Our faculty and scientists continue to excel in research grantmanship as attested by the about $70M funds that we are awarded annually from federal, state and private foundations research grant competitions. This is also well illustrated with the recent announcement by the Gulf of Mexico Research Initiative (GoMRI) of two awards made to the School totaling $29M. Our research teams will continue investigating the 2010 Deepwater Horizon oil spill, the worst spill in U.S. history that killed 11 workers and spewed 200 million gallons of crude into the Gulf of Mexico We use these funds for our research infrastructure, but more importantly, as the main source of income for the fellowship of our graduate students. We offer all our Ph.D. students a competitive package that allows them to dedicate their time to their study for a period of five years. This has tremendously helped in our effort to recruit the very best students – nationally and internationally. Our Ph.D. program has grown by about 50% in the past few years while significantly increasing the average GRE and GPA of each class. With the development of new graduate programs, we project an additional increase of about 25% in the coming few years.
Realizing that the degree required for obtaining a good job in sciences today is a master’s degree, in 2011 we introduced a Master of Professional Science program with various discipline tracks. This program has been growing steadily and very successfully fulfills its mission of equipping students with the applied skills needed for the workforce.
Last but certainly not least, we are particularly proud and committed to our undergraduate programs in Marine Sciences, Meteorology and Marine Affairs, which count about 400 students and has nearly doubled in size in the past few years, while steadily increasing its quality and ranking. Having the unique opportunity to be on and/or in the water the vast majority of the year presents a clear advantage to our students interested in Marine Science. The proximity to coral reefs, our semester abroad program that includes a semester in the Galapagos (among many other destinations), our Shark Research and Conservation Program, just to list a few opportunities, all contribute to our goal of offering our students a unique learning experience. Our undergraduate program is arguably ranked at the top of its competition. It attracts the best students nationally and internationally and greatly contributes to the reputation of the University of Miami.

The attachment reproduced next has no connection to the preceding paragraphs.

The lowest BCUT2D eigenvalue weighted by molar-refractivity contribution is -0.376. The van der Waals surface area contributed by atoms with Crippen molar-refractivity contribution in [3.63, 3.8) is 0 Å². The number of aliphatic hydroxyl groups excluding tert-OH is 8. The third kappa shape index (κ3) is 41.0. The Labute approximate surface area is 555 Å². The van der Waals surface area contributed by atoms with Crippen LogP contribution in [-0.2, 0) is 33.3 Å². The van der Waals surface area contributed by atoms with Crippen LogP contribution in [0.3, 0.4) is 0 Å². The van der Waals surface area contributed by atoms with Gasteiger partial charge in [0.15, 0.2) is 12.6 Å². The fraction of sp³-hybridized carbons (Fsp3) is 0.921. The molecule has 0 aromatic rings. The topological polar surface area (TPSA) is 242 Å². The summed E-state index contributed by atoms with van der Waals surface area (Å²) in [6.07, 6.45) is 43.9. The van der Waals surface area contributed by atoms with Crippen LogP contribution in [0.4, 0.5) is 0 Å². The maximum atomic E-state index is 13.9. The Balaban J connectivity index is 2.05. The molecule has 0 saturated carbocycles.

As mentioned above, many changes have occurred in the past few years but this is far from being the end of it. Our strategic plan for the next seven years projects the recruitment of 16 new faculty members and we have just initiated a first wave of five recruitments. This is also creating a lot of excitement on campus as recruitment of new talent is key to propel the School into new areas of research and education that guarantee our future as a vibrant and forward-looking institution of higher education.
I encourage you to join us at the School as a student, scientist, faculty member or a friend. Our “Sea Secrets” public lecture series is a good way to learn more about us and I cordially invite you to visit us. We always have someone on campus, whether it is one of our students, a dedicated faculty or staff member, or me personally, who will be delighted to speak with you and introduce you to our wonderful School.
Roni Avissar, Ph.D.
Dean, Rosenstiel School of Marine and Atmospheric Science